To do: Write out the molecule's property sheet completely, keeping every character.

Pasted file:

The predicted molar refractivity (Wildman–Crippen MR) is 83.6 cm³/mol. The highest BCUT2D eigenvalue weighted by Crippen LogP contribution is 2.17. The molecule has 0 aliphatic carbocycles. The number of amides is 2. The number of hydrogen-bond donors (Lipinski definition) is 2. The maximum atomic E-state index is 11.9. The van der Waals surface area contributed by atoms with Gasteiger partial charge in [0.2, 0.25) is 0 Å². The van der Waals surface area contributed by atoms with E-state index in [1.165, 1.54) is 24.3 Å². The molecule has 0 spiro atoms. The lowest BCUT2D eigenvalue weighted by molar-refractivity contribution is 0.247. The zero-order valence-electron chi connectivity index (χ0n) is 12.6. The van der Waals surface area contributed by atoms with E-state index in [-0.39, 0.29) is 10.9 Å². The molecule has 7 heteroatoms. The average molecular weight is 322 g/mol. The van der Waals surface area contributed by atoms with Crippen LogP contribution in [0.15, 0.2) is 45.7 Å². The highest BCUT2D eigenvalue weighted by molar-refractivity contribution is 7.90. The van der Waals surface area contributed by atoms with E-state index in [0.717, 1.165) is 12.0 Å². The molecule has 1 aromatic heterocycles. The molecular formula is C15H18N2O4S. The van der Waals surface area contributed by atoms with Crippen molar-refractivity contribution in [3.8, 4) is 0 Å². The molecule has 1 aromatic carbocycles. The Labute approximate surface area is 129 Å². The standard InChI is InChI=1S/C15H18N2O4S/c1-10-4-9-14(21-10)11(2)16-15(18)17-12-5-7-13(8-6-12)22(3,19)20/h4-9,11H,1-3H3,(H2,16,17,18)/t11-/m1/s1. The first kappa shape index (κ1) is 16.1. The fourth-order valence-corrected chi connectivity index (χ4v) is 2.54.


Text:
The predicted molar refractivity (Wildman–Crippen MR) is 83.6 cm³/mol. The highest BCUT2D eigenvalue weighted by Crippen LogP contribution is 2.17. The molecule has 0 aliphatic carbocycles. The number of amides is 2. The number of hydrogen-bond donors (Lipinski definition) is 2. The maximum atomic E-state index is 11.9. The van der Waals surface area contributed by atoms with Gasteiger partial charge in [0.2, 0.25) is 0 Å². The van der Waals surface area contributed by atoms with E-state index in [1.165, 1.54) is 24.3 Å². The molecule has 0 spiro atoms. The lowest BCUT2D eigenvalue weighted by molar-refractivity contribution is 0.247. The zero-order valence-electron chi connectivity index (χ0n) is 12.6. The van der Waals surface area contributed by atoms with E-state index in [-0.39, 0.29) is 10.9 Å². The molecule has 7 heteroatoms. The average molecular weight is 322 g/mol. The van der Waals surface area contributed by atoms with Crippen LogP contribution in [0.15, 0.2) is 45.7 Å². The highest BCUT2D eigenvalue weighted by molar-refractivity contribution is 7.90. The van der Waals surface area contributed by atoms with E-state index in [0.717, 1.165) is 12.0 Å². The molecule has 1 aromatic heterocycles. The molecular formula is C15H18N2O4S. The van der Waals surface area contributed by atoms with Crippen molar-refractivity contribution in [3.8, 4) is 0 Å². The molecule has 1 aromatic carbocycles. The Labute approximate surface area is 129 Å². The standard InChI is InChI=1S/C15H18N2O4S/c1-10-4-9-14(21-10)11(2)16-15(18)17-12-5-7-13(8-6-12)22(3,19)20/h4-9,11H,1-3H3,(H2,16,17,18)/t11-/m1/s1. The first kappa shape index (κ1) is 16.1. The fourth-order valence-corrected chi connectivity index (χ4v) is 2.54.